All I want to do is get ahead of the curve. This year already seems like a pretty crazy year for politics, and we are only a quarter of the way through it. What will happen next?
Based on the Hannity plot twist, let me extrapolate to future events that would seem outlandish now but will probably look staid by 2019.
LATER THIS MONTH: Trump fires Attorney General Jeff Sessions and Deputy AG Rod J. Rosenstein, announces that he intends to nominate Mick Mulvaney to assume both jobs in addition to his roles as head of the Office of Management and Budget and Consumer Financial Protection Bureau.
MAY: Fox News Channel announces, in cooperation with the White House, a prime-time special in which Trump will announce a presidential pardon of one of three finalists: former Illinois governor Rod Blagojevich, Wall Street con artist Bernie Madoff or businessman Martin Shkreli. Each finalist will make his case on Tucker Carlson’s program, and then Trump will announce his decision from behind the Resolute Desk on Hannity’s show.
JUNE: A third Playboy Playmate (after Karen McDougal and Barbara Moore) reveals an affair with Trump and also claims to have a sex tape of the two of them. Michael Cohen immediately offers to mortgage his house again to buy exclusive rights to the video.
JULY: Trump fires national security adviser John Bolton. The White House announces that Mulvaney will take on that role, as well as becoming Trump’s new nominee for U.S. ambassador to South Korea.
AUGUST: Jared Kushner and Ivanka Trump announce that because Ivanka is expecting their fourth child, they will leave their White House positions. They also announce that even though they are Jewish, Michael Cohen will be named the child’s godfather.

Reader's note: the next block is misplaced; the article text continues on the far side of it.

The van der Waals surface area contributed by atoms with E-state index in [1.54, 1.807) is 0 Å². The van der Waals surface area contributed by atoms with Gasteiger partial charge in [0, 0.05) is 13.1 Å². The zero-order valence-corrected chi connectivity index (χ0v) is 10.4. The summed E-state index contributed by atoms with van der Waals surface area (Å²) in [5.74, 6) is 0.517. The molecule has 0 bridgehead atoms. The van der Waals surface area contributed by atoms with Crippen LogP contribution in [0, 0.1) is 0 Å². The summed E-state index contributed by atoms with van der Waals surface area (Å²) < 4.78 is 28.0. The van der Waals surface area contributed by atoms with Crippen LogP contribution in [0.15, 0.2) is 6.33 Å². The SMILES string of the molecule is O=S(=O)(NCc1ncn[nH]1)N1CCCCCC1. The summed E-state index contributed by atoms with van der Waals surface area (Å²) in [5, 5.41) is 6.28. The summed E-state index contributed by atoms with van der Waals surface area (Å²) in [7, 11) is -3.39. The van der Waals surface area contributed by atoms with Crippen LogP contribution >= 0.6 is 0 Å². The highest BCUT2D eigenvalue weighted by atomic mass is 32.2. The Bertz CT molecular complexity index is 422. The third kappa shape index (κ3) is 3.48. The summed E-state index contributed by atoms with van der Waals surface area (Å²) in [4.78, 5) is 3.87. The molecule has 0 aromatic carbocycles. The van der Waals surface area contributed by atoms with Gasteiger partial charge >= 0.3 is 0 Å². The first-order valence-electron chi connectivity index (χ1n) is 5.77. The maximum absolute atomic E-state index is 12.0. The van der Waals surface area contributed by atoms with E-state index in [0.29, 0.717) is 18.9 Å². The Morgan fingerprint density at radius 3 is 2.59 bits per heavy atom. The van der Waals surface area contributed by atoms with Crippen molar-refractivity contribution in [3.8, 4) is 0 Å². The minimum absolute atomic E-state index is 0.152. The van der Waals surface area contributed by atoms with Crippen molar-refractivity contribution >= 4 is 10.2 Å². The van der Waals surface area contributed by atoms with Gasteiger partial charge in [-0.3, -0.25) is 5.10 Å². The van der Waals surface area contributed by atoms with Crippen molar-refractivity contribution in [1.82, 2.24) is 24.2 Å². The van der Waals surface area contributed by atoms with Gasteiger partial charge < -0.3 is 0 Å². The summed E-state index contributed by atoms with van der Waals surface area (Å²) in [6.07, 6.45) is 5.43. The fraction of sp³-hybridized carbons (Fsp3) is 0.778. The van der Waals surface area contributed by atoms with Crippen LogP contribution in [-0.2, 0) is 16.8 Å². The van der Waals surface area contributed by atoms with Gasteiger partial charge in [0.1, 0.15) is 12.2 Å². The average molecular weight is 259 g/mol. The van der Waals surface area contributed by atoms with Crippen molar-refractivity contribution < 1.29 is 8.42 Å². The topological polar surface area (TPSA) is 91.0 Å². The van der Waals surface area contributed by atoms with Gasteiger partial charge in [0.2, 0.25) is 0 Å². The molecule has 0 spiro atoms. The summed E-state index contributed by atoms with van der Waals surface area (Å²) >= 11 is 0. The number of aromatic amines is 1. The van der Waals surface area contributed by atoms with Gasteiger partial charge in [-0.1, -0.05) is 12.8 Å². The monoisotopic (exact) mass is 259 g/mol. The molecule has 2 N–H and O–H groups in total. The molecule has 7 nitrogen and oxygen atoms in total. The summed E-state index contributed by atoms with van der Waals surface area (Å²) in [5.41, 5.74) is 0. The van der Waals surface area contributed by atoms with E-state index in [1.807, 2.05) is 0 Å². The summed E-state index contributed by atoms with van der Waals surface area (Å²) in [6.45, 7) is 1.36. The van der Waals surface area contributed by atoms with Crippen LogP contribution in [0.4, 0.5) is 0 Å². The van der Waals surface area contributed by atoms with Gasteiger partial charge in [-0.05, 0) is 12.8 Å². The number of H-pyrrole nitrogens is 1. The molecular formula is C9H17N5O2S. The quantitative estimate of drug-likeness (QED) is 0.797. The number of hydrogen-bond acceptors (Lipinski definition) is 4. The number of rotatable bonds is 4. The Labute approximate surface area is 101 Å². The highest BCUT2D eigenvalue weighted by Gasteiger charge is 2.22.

SEPTEMBER: Paul Manafort cuts a deal with special counsel Robert S. Mueller III, but as he is escorted into Mueller’s offices to tell everything he knows, he is attacked by former Trump bodyguard Keith Schiller. Frightened, Manafort runs away from his security detail and is hit by a car . . . driven by Geraldo Rivera.
OCTOBER: Anthony M. Kennedy announces his plan to retire from the Supreme Court. Trump initially tweets that he will nominate Mulvaney to take Kennedy’s seat but then deletes the tweet. After an agonizing 20 minutes, Trump then announces that he plans to nominate Cohen instead. Mitch McConnell declares that getting Cohen on the court would be his greatest accomplishment as Senate majority leader.
NOVEMBER: The Defense Department announces “incontrovertible evidence” of the existence of intelligent extraterrestrial life trying to make contact with Earth. It does not get above-the-fold attention in the mainstream media, as the announcement coincides with the release of Trump’s latest sex tape.
DECEMBER: John Kelly announces he will resign as White House chief of staff. Trump announces that Kelly’s duties will be co-managed by a “troika” of Newt Gingrich, Tom Brady and Mulvaney.
Will any of this happen? Probably not. Could it happen? After the past week, you would be crazy to discount that prospect.